New Chip Cards: What Do They Mean for Security Breaches?


EMV chip technology is changing the way the United States handles credit transactions. As an upgrade to standard magnetic stripe cards, embedded chips don’t store unchanging consumer information. Rather, they create individual transaction codes that may only be used for one purchase, making it harder for thieves to access your information. EMV, which stands for Europay, MasterCard and Visa, has been a staple in the European marketplace for more than a decade, and America is following suit, hoping to lessen the billions lost to credit card fraud every year. According to consumers, the change couldn’t have come at a better time. As the holiday shopping season approaches, Americans are becoming more cautious when it comes to credit card usage. In a survey conducted last year, 41% of Americans who have a credit card say their card(s) have been compromised in some way. Although EMV technology is a step in the right direction don’t get complacent; its safeguards aren’t foolproof. EMV chips still won’t protect you from:

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Cyber Monday 2015: Risks and Rewards

The biggest shopping days of the year are approaching: Black Friday and Cyber Monday. The latter is a relaxing and easy way to shop from the comfort of your home, but is online buying safe? Read on to learn the risks and rewards of Cyber Monday deals. What you discover will help you safeguard your credit.

  • Risk: Phishing. Cyber thieves are skilled at masking their intent with websites that seem legitimate. This strategy lures in would-be customers and asks them to provide sensitive information like their names, addresses, bank accounts and credit card numbers. If you are unsure of a site’s validity, visit Norton’s Safe Web to verify it within their search engine. Don’t fall victim to clever tactics.
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Security Breach and the Holidays: How to Protect Your Identity and Credit


The season of holiday shopping is approaching quickly, and though it’s a time for celebration, the average consumer is wary. A study published last year revealed that “half of Americans believe concerns over credit card fraud or security breaches outweigh the rewards they could receive by using a credit card for holiday shopping.”

If you are concerned about credit card security this holiday season, follow the tips below to minimize risk, protect your identity and safeguard your credit score.

  • Make a list (and check it twice). Identity theft and credit card fraud are easily perpetrated during the holiday season when shopping trips are plentiful and it’s easy to forget where you spent your money. Don’t let a few purchases slip by, allowing a thief to use your card and information for a lengthy amount of time. This year, make a list of all the stores you visit and the things you buy. Keep receipts and compare them to your bank statement after every excursion. If you notice a suspicious charge, notify your bank immediately and ask them to freeze your account.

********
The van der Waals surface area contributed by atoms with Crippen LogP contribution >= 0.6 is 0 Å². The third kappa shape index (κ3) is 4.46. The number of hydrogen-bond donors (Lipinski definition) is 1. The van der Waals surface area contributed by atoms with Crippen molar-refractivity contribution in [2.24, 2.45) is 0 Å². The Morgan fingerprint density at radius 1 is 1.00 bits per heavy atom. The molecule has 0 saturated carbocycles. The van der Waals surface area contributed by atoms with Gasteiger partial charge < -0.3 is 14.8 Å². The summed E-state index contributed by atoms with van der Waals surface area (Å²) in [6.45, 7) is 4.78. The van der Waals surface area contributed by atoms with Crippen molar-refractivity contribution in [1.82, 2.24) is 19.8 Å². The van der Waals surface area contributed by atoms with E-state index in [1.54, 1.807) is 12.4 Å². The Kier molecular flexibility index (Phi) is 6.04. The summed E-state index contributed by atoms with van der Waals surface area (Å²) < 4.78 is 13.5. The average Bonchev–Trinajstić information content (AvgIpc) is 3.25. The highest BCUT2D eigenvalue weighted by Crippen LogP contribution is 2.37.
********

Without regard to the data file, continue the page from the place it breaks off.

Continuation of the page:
• Shop safe online. Of those surveyed, 16 percent say their credit card was compromised online. Before typing in your credit card information, be sure your online retailer:
    • Utilizes a secure SSL server (you’ll know if the address begins with https://)
    • Discloses the full amount due
    • Lists their privacy policy and does not sell your information to third-party sources

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Why You Should Improve Your Credit Report


Your credit score dictates quite a bit. However, it can sometimes be difficult figuring out what affects your credit history and how. Understanding what is impacted the most will likely encourage you to reevaluate your current score and develop a plan to improve it.

Bad credit

Defining what makes a credit score low is one of the first steps toward understanding your credit report. According to, poor credit usually falls below 649, and bad credit is under 600.

You want to be aware of your current credit score at all times. This will help you determine whether you need to work toward improving it, or if you simply need to maintain your score. 

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Understanding how your credit score impacts your mortgage


Currently, interest rates are historically low, and the economy continues to improve. Factors such as these make becoming a homeowner a far more realistic endeavor. If you have interest in homeownership, knowing your credit score is a critical aspect to the home-buying process for a number of reasons.

Understand the impact your score has

According to a recent Lexington Law blog post, “Your credit history determines whether you are a trustworthy borrower. It measures how fiscally responsible you have been over the course of your monetary history.”

So, when applying for a home loan, ensure you obtain a copy of your credit report, as it determines if a lender approves you, and the interest rate affixed to the final loan product you wind up with. So, knowing your score and ensuring it is as high as it possibly can be prior to applying for a home loan is critical.

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